In my third year as a simply professed Augustinian friar, I exchanged the theology classrooms of my seminary for the meeting rooms of the United Nations Headquarters in New York City. My workdays had me walking the halls past anxious ambassadors murmuring the language of joint resolution and their diplomatic staffs frantically exchanging emails. I attended consultations on international treaties and assemblies on disarmament. This was a sudden transition from life as a student!
In this environment, it can be difficult to see, or even imagine, the direct result of one’s ministry. I was to learn, however, that the most direct impact I could make here would be in providing a small, humble example of mealtime prayer.
In the Augustinian formation process, each friar follows his initial two years of study at the Catholic Theological Union in Chicago with what is called the “pastoral year,” which provides the opportunity to apply his pastoral training in one of the Order’s active ministries The Order also approved studies for a Master of Public Policy and Administration at Northwestern University. This preparation has been invaluable as I was exposed to complex policy problems with global impact.
I was assigned to the Bronx, New York where I worked at St. Nicholas of Tolentine Parish and Augustinians International. One half of the assignment was traditional – I ministered in our Augustinian parish and participated in regular sacramental ministry such as Baptisms, funerals, and Sunday Masses. The other component of my pastoral experience included ministry at the Order of St. Augustine’s non-governmental organization (NGO) to the United Nations. Augustinians International represents the Augustinian General Curia to the United Nations.
The day I received my badge to UN headquarters, I was thrilled. Representatives from Augustinians International are granted incredible access to important conferences, multilateral summits, and the influential Security Council. Our presence there matters: The decisions made here will have both political and personal impact around the globe, for countries and individuals I may never see. For this reason it is critical that faith-based NGOs such as Augustinians International consult with civil leaders, advocate for their convictions, and ensure that governing agencies are accountable and representative.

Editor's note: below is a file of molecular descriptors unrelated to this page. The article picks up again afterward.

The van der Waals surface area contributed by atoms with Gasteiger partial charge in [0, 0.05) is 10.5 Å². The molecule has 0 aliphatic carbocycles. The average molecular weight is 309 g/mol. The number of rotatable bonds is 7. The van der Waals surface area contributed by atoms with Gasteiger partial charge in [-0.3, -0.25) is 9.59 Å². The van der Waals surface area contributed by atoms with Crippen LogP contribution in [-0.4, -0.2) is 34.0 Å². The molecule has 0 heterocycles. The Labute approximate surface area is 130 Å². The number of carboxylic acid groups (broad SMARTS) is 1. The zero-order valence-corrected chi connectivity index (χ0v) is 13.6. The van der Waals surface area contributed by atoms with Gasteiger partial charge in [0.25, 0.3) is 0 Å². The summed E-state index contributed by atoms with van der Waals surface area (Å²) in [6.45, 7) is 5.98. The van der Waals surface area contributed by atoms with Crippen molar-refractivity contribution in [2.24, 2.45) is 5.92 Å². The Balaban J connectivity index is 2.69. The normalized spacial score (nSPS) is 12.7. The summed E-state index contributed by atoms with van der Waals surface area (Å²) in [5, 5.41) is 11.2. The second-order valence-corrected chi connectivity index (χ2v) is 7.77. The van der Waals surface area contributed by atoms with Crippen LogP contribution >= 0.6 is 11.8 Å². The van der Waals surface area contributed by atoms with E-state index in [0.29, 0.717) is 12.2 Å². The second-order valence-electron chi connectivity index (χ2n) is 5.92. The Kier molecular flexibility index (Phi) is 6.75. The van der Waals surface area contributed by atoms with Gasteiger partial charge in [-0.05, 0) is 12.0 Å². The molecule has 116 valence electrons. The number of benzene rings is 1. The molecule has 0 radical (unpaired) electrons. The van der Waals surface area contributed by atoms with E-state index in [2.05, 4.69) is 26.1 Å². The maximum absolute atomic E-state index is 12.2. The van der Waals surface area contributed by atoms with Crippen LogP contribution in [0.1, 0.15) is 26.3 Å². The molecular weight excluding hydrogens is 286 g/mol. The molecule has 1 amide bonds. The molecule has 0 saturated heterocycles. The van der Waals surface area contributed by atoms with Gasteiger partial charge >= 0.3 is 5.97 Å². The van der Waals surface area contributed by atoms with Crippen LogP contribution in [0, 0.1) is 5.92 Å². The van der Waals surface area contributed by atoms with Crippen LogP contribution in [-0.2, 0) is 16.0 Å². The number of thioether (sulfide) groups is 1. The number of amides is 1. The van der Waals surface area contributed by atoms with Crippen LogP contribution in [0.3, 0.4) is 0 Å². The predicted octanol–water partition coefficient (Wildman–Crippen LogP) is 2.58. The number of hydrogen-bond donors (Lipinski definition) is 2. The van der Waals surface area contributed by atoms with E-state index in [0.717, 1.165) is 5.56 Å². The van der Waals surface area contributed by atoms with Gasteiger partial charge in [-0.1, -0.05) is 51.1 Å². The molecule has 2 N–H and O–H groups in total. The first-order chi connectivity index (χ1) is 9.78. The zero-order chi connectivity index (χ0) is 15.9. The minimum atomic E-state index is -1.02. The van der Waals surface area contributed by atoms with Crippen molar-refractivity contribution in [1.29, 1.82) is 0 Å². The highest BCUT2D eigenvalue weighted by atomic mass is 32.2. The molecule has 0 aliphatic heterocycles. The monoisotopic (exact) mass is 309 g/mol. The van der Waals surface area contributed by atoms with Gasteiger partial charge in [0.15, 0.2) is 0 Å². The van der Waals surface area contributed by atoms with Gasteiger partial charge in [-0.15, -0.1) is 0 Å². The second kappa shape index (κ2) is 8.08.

Every day at Augustinians International introduced different topics. International politics often follows events on the news, so it’s impossible to know where diplomatic attention will focus. The UN is a dynamic environment where I had to learn about issues ranging from peacekeeping deployment to human rights and disarmament. Sometimes, I attended routine budget briefings. Other times, member states displayed rare moments of tension; such as during an informal consultation on the Fissile Material Cut-Off Treaty. I also had the honor to represent the Order of St. Augustine to multilateral consultations such as the Peacebuilding Commission.
I was far from being alone as a religious working at the U.N., and I took advantage of this opportunity to interact with them and learn about their ministries. I invited a religious sister to join me for lunch in a UN cafeteria. She holds a doctorate in political science and is very knowledgeable about political systems. The lunchroom was rather exclusive because high-level officials and delegates eat lunch there. We prayed a blessing over our meal. Some of our neighbors noticed, and we shared an interesting discussion on faith and duty. This year exposed me to good people – government representatives whose consciences are enlightened by faith and whose public duties require the search for common good. Religious presence recalls that humans are to love one another in this life and to prepare for eternal life.
During my pastoral year, I truly felt like an Ambassador for Christ (2 Cor 5:20). As I learned about the problems of the world, I began to understand Augustine’s response to the decline of the Roman Empire. He wrote the City of God to address the lack of moral values and the absence of public order. Amidst so much uncertainty, it is a great privilege for Augustinians to witness Christian values such as justice and harmony.
Why was I so excited about this pastoral assignment? It brought together two fields that I am passionate about: my faith and the public good. Thomas Jefferson wrote about the ‘wall of separation’ between Church and State. To many, his ‘wall’ divorces government from any reference to God. As an Augustinian seminarian, I minister to people’s needs and reveal Christ wherever he is needed. Most would agree: politics is often where people need God’s presence more than anywhere else. I thank God for the unique pastoral assignment where I learned how to witness the Augustinian spirituality of friendship and communion to policymakers and diplomatic leaders.